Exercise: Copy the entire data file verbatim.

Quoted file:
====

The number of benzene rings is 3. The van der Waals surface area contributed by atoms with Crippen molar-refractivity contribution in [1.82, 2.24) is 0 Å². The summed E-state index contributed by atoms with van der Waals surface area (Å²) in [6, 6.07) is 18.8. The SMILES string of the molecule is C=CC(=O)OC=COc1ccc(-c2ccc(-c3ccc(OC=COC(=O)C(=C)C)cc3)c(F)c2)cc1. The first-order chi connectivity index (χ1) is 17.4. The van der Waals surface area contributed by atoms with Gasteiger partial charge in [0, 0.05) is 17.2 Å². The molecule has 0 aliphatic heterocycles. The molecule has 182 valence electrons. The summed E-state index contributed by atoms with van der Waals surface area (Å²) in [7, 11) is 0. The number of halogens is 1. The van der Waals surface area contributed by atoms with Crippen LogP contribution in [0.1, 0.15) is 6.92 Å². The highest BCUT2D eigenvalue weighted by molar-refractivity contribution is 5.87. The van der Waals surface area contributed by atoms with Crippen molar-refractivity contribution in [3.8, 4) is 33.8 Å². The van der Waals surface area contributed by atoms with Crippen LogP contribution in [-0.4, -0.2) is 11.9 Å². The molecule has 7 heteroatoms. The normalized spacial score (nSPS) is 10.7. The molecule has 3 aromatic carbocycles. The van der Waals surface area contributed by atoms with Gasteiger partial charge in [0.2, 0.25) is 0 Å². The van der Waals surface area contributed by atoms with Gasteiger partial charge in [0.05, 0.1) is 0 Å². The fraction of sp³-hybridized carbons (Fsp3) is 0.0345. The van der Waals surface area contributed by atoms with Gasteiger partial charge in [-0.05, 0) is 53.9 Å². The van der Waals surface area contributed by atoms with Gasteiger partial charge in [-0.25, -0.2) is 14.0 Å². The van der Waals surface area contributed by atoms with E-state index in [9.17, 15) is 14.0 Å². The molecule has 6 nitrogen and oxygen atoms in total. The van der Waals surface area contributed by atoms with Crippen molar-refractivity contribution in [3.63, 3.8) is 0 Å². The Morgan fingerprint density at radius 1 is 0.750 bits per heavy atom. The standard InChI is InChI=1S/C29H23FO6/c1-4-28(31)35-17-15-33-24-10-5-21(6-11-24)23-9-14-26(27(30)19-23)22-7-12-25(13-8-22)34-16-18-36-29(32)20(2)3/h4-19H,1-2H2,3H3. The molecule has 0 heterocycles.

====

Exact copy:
The number of benzene rings is 3. The van der Waals surface area contributed by atoms with Crippen molar-refractivity contribution in [1.82, 2.24) is 0 Å². The summed E-state index contributed by atoms with van der Waals surface area (Å²) in [6, 6.07) is 18.8. The SMILES string of the molecule is C=CC(=O)OC=COc1ccc(-c2ccc(-c3ccc(OC=COC(=O)C(=C)C)cc3)c(F)c2)cc1. The first-order chi connectivity index (χ1) is 17.4. The van der Waals surface area contributed by atoms with Gasteiger partial charge in [0, 0.05) is 17.2 Å². The molecule has 0 aliphatic heterocycles. The molecule has 182 valence electrons. The summed E-state index contributed by atoms with van der Waals surface area (Å²) in [7, 11) is 0. The number of halogens is 1. The van der Waals surface area contributed by atoms with Crippen LogP contribution in [0.1, 0.15) is 6.92 Å². The highest BCUT2D eigenvalue weighted by molar-refractivity contribution is 5.87. The van der Waals surface area contributed by atoms with Crippen molar-refractivity contribution in [3.8, 4) is 33.8 Å². The van der Waals surface area contributed by atoms with Crippen LogP contribution in [-0.4, -0.2) is 11.9 Å². The molecule has 7 heteroatoms. The normalized spacial score (nSPS) is 10.7. The molecule has 3 aromatic carbocycles. The van der Waals surface area contributed by atoms with Gasteiger partial charge in [0.2, 0.25) is 0 Å². The van der Waals surface area contributed by atoms with Gasteiger partial charge in [0.05, 0.1) is 0 Å². The fraction of sp³-hybridized carbons (Fsp3) is 0.0345. The van der Waals surface area contributed by atoms with Gasteiger partial charge in [-0.05, 0) is 53.9 Å². The van der Waals surface area contributed by atoms with Gasteiger partial charge in [-0.25, -0.2) is 14.0 Å². The van der Waals surface area contributed by atoms with E-state index in [9.17, 15) is 14.0 Å². The molecule has 6 nitrogen and oxygen atoms in total. The van der Waals surface area contributed by atoms with Crippen molar-refractivity contribution in [3.63, 3.8) is 0 Å². The Morgan fingerprint density at radius 1 is 0.750 bits per heavy atom. The standard InChI is InChI=1S/C29H23FO6/c1-4-28(31)35-17-15-33-24-10-5-21(6-11-24)23-9-14-26(27(30)19-23)22-7-12-25(13-8-22)34-16-18-36-29(32)20(2)3/h4-19H,1-2H2,3H3. The molecule has 0 heterocycles.